So I did something exceedingly stupid and now my .bashrc file is gone. Is there any way for me to recover it? I still have a terminal window open that uses the old bashrc file. If there's no way for me to recover it all (as I imagine there isn't) what else should I copy to a new .bashrc besides the old $PATH? I'm on Ubuntu 12.04 if there is an OS-specific solution.

  • 1
    set can tell you a bit more than sole $PATH.
    – choroba
    Aug 7, 2013 at 15:09
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    You're probably better off asking on Unix & Linux. There's a related question there
    – user2062950
    Aug 7, 2013 at 15:10
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    the best you can do (I think) is capture the state of your open window session. export > export_list.txt; set > set_list.txt; functions > func_list.txt; alias > alias_list.txt might get you most of what was there. Any logic will have to be rebuilt. Good luck.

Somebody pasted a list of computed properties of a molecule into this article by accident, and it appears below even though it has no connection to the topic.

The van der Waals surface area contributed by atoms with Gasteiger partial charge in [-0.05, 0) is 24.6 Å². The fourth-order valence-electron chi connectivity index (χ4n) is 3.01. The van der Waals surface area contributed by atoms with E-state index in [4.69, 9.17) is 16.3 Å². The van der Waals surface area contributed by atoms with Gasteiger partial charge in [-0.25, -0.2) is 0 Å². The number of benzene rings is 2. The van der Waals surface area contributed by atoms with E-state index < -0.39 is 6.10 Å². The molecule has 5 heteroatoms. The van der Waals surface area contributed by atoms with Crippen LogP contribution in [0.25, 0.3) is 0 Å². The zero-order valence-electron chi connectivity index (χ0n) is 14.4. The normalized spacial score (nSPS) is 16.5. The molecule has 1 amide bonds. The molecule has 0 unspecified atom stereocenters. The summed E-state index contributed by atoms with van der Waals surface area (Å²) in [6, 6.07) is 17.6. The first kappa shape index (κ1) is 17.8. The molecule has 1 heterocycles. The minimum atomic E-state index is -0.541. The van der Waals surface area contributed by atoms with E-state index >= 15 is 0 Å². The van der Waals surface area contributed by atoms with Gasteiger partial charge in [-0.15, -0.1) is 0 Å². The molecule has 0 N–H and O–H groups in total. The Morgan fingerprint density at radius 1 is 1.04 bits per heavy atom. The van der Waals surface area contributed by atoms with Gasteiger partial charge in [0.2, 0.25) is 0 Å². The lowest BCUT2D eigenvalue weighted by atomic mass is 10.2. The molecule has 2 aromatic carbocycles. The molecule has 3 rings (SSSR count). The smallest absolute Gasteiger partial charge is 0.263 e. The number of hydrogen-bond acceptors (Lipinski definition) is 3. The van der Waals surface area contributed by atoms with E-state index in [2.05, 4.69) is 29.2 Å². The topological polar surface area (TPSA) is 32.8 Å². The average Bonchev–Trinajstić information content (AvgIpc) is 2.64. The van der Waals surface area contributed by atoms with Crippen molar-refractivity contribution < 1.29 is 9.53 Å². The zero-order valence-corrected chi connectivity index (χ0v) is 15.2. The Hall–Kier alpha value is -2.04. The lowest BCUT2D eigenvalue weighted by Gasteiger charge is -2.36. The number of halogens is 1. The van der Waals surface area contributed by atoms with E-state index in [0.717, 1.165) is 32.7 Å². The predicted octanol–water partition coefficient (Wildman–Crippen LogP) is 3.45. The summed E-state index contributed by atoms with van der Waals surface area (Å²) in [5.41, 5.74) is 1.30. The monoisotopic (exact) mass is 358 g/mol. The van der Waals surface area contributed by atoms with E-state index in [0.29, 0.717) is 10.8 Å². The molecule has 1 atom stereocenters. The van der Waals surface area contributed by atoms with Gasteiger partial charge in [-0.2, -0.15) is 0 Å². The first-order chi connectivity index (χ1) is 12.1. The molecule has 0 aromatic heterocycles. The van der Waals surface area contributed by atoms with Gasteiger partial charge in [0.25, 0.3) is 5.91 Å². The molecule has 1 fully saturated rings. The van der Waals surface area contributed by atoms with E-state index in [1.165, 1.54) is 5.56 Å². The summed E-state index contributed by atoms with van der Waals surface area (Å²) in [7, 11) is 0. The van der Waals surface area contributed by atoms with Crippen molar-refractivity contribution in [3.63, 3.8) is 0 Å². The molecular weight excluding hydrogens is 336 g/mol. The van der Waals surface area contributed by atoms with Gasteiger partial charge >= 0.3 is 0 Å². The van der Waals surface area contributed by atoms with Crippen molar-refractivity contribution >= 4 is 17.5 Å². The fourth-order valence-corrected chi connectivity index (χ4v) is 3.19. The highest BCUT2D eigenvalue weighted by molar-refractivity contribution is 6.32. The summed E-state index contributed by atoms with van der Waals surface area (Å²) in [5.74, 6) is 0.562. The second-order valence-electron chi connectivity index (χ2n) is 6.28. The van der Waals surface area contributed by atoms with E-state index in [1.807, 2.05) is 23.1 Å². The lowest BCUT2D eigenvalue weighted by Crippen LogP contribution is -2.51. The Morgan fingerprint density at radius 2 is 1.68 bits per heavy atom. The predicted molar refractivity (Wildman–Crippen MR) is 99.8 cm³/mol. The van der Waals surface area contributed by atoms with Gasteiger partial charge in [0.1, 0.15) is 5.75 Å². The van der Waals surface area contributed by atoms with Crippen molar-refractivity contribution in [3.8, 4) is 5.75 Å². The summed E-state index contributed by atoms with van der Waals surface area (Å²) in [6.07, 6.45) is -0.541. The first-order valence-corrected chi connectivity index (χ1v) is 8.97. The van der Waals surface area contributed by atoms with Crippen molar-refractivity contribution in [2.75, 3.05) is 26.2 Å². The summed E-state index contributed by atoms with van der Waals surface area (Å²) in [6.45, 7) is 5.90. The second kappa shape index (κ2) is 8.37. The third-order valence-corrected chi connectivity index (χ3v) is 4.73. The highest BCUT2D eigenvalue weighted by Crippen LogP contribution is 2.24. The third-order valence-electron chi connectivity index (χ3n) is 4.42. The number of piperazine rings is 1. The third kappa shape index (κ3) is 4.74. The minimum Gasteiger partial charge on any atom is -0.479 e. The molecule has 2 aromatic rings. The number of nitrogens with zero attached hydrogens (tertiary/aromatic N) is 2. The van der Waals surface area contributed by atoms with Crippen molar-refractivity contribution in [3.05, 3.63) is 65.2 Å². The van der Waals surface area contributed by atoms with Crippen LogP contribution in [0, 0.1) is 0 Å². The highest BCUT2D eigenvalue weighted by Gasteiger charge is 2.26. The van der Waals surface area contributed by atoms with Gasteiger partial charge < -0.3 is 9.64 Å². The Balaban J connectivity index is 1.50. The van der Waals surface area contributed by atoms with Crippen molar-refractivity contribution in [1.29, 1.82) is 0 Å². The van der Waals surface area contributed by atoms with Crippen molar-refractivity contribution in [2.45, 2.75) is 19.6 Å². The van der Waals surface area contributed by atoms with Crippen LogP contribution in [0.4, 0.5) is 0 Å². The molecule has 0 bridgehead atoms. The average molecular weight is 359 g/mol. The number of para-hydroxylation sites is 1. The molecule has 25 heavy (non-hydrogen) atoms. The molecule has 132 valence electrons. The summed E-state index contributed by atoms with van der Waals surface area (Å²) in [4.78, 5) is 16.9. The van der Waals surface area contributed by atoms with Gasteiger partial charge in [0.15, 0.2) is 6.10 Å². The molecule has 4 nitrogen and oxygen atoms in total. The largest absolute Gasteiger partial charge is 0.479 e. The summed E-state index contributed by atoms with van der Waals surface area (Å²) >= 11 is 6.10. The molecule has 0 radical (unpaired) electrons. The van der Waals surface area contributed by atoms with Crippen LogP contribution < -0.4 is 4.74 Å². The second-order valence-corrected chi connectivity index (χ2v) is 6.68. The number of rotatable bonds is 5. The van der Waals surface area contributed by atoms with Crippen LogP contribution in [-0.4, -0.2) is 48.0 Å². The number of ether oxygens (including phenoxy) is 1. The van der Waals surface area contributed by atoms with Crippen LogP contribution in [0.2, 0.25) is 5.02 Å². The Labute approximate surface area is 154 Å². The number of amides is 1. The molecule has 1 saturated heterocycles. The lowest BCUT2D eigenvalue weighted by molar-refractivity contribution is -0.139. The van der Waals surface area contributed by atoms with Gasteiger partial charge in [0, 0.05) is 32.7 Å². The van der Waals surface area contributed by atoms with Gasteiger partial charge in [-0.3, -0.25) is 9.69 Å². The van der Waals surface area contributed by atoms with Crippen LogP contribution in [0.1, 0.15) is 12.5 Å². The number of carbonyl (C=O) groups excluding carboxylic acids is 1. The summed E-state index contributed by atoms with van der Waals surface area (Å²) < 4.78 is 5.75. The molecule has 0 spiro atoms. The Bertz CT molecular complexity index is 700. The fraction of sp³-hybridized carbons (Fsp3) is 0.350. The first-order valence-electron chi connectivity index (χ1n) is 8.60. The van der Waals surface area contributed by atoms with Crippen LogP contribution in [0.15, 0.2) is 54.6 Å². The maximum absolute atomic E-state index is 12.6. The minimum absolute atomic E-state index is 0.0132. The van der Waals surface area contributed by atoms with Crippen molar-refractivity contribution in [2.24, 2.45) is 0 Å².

– shellter
    Aug 7, 2013 at 15:11

1 Answer 1


Ubuntu uses /etc/skel/.bashrc as the base .bashrc that gets copied into every new users home directory. Unless you have made custom changes you can simply copy /etc/skel/.bashrc to your home directory and you will be set. If you have made custom changes then you will need to make them again.


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